Working Too Early?
Does working while in high
school feed the U.S. dropout problem?by
- By Jerry Laws
- May 01, 2005
Could working while in high school be partly to blame for the widespread
concern about the quality of a U.S. public school education, which rose to new
heights with the federal No Child Left Behind law? The Bureau of Labor
Statistics doesn't tell us, but its summary of six annual surveys of youths from
1997 to 2002-03 confirms U.S. high school juniors and seniors overwhelmingly are
working during the school year. Working all year is much more common among high
schoolers in all grades than is working just during the summer or just during
the school year.
BLS did not tell us whether American
high school students want to work or have to work, but its table of average
hours worked shows that much higher percentages of black and Hispanic juniors
and seniors worked 11 hours per week or more for at least 51 percent of their
school weeks than worked 10 hours or less. BLS also found there was little
difference in the working patterns of the freshmen who dropped out as sophomores
and the freshmen who eventually graduated, except that those who dropped out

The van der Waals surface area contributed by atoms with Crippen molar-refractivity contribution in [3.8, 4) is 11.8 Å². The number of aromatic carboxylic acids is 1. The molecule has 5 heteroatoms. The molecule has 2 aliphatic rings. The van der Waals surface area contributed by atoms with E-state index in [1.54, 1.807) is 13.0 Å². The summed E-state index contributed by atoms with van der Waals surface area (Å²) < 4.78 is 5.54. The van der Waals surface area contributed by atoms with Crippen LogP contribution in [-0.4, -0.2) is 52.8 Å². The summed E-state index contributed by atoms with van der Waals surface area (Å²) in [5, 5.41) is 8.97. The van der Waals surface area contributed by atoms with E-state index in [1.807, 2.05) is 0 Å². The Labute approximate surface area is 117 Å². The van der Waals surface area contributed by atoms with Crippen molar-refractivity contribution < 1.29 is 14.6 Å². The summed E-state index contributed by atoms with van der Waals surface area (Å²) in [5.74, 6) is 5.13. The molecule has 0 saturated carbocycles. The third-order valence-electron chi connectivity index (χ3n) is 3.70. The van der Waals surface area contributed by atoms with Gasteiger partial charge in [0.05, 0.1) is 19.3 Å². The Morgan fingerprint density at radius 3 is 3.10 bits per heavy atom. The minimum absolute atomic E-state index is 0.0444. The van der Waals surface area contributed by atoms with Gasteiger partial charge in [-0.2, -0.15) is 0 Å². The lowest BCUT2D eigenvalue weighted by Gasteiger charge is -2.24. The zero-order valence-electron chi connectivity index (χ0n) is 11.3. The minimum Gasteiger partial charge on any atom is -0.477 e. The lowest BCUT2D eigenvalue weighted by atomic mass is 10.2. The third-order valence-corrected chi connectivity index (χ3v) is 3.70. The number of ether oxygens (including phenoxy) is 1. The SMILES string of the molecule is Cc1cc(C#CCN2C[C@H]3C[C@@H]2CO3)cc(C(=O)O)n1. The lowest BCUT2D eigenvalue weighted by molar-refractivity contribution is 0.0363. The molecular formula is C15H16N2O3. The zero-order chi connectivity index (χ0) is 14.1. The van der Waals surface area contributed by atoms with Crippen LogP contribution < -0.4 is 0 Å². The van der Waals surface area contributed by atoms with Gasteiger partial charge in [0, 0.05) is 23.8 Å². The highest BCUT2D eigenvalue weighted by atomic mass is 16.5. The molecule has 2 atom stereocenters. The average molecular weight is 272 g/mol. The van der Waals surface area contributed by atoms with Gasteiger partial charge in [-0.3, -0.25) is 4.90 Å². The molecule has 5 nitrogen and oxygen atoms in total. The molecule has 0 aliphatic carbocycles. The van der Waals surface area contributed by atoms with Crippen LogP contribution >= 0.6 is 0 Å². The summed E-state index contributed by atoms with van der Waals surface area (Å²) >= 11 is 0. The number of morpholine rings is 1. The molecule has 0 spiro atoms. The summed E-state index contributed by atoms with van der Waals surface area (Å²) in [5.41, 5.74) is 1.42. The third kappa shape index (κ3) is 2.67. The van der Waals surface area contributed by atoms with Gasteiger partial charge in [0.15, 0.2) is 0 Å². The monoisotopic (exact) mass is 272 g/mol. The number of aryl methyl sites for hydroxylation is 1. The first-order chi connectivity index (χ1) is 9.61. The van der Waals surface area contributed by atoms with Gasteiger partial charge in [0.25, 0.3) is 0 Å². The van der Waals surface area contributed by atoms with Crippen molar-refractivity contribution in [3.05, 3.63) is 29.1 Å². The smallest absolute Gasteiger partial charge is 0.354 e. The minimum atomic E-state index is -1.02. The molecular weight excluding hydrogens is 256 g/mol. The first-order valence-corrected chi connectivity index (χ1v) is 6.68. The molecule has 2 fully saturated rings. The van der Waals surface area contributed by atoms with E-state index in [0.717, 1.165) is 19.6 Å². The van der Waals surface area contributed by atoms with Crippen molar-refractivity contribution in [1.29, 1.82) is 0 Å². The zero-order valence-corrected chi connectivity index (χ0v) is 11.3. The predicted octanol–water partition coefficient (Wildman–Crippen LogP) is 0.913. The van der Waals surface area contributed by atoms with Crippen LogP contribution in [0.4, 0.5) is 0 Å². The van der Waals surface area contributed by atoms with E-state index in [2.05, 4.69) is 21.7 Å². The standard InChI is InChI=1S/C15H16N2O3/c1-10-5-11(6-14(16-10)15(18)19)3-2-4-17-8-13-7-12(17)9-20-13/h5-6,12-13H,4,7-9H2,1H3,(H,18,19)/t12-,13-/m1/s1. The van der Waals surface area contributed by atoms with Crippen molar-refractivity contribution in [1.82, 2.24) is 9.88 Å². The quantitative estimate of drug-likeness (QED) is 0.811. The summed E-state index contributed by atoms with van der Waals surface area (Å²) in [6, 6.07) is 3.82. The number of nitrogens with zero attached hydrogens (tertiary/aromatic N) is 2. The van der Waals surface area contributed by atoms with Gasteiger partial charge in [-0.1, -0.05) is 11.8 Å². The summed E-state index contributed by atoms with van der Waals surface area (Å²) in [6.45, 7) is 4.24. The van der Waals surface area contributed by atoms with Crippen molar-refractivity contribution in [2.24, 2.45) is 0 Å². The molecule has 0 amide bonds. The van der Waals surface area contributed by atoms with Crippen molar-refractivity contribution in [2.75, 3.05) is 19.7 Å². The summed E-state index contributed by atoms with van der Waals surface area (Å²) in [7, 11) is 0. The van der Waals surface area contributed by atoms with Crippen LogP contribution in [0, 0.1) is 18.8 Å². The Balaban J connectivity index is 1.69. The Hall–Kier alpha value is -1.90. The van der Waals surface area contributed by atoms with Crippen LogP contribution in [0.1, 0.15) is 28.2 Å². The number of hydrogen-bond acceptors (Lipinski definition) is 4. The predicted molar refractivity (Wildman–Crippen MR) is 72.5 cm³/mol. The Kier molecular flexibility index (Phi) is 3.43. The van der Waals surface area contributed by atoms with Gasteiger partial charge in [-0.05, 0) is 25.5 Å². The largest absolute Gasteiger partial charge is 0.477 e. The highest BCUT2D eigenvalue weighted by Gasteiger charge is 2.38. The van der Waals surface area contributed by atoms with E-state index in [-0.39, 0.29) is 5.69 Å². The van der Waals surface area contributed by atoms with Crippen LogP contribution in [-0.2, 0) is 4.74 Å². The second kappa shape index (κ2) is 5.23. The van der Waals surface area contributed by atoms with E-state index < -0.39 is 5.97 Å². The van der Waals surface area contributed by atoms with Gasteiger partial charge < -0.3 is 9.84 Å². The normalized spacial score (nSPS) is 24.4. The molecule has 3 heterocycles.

worked more hours when they were freshmen than those who did not drop
out--especially if they were Hispanic or black. Among all students who had not
received a diploma by age 20, whether or not they worked during their school
years looked practically identical for all four grades.
BLS did examine dropouts and work intensity. Among freshmen, 29 percent of
those who worked during the school year eventually dropped out of school,
compared with 22 percent of those who did not work. For sophomores, 18 percent
of those who worked eventually dropped out, compared with 15 percent of those
who did not work.
The BLS National Longitudinal Survey of Youth examined only wage and salary
jobs, in which youths have an ongoing, formal relationship with a particular
employer. Because "freelance jobs" (babysitting, cutting grass, etc.) weren't
examined, the percentages underestimate the real extent of students' work. The
survey included about 9,000 young men and women born during 1980-84, although
BLS excluded respondents born in 1984 because many had not completed high school
when the latest data were calculated.
Our culture prizes work. So do I, though I realize it can be one more
distraction for an active teenager. My 16-year-old son, who soon will be a high
school junior, began a part-time job during the spring semester of his sophomore
year. We're keeping a close eye on his grades.
This editor's note appears in the July 2005 issue of Occupational Health
This article originally appeared in the May 2005 issue of Occupational Health & Safety.
Jerry Laws is Editor of Occupational Health & Safety magazine, which is owned by 1105 Media Inc.